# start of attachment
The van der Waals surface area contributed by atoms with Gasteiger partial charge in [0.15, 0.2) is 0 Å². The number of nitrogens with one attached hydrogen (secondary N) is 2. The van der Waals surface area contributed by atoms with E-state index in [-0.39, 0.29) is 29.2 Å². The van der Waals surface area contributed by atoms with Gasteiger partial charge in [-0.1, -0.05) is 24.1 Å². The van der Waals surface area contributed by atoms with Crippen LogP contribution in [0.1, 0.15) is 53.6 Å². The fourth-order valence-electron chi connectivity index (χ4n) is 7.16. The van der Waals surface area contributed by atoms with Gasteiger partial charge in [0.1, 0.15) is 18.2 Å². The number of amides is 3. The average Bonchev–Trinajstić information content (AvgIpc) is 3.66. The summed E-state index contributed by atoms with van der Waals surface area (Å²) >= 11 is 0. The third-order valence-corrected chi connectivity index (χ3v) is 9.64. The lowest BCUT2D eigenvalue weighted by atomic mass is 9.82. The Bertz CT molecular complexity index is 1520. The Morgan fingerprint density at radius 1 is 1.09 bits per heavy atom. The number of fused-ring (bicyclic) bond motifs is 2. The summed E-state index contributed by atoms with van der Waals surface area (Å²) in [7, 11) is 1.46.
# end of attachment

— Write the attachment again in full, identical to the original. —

The van der Waals surface area contributed by atoms with Gasteiger partial charge in [0.15, 0.2) is 0 Å². The number of nitrogens with one attached hydrogen (secondary N) is 2. The van der Waals surface area contributed by atoms with E-state index in [-0.39, 0.29) is 29.2 Å². The van der Waals surface area contributed by atoms with Gasteiger partial charge in [-0.1, -0.05) is 24.1 Å². The van der Waals surface area contributed by atoms with Crippen LogP contribution in [0.1, 0.15) is 53.6 Å². The fourth-order valence-electron chi connectivity index (χ4n) is 7.16. The van der Waals surface area contributed by atoms with Gasteiger partial charge in [0.1, 0.15) is 18.2 Å². The number of amides is 3. The average Bonchev–Trinajstić information content (AvgIpc) is 3.66. The summed E-state index contributed by atoms with van der Waals surface area (Å²) >= 11 is 0. The third-order valence-corrected chi connectivity index (χ3v) is 9.64. The lowest BCUT2D eigenvalue weighted by atomic mass is 9.82. The Bertz CT molecular complexity index is 1520. The Morgan fingerprint density at radius 1 is 1.09 bits per heavy atom. The number of fused-ring (bicyclic) bond motifs is 2. The summed E-state index contributed by atoms with van der Waals surface area (Å²) in [7, 11) is 1.46.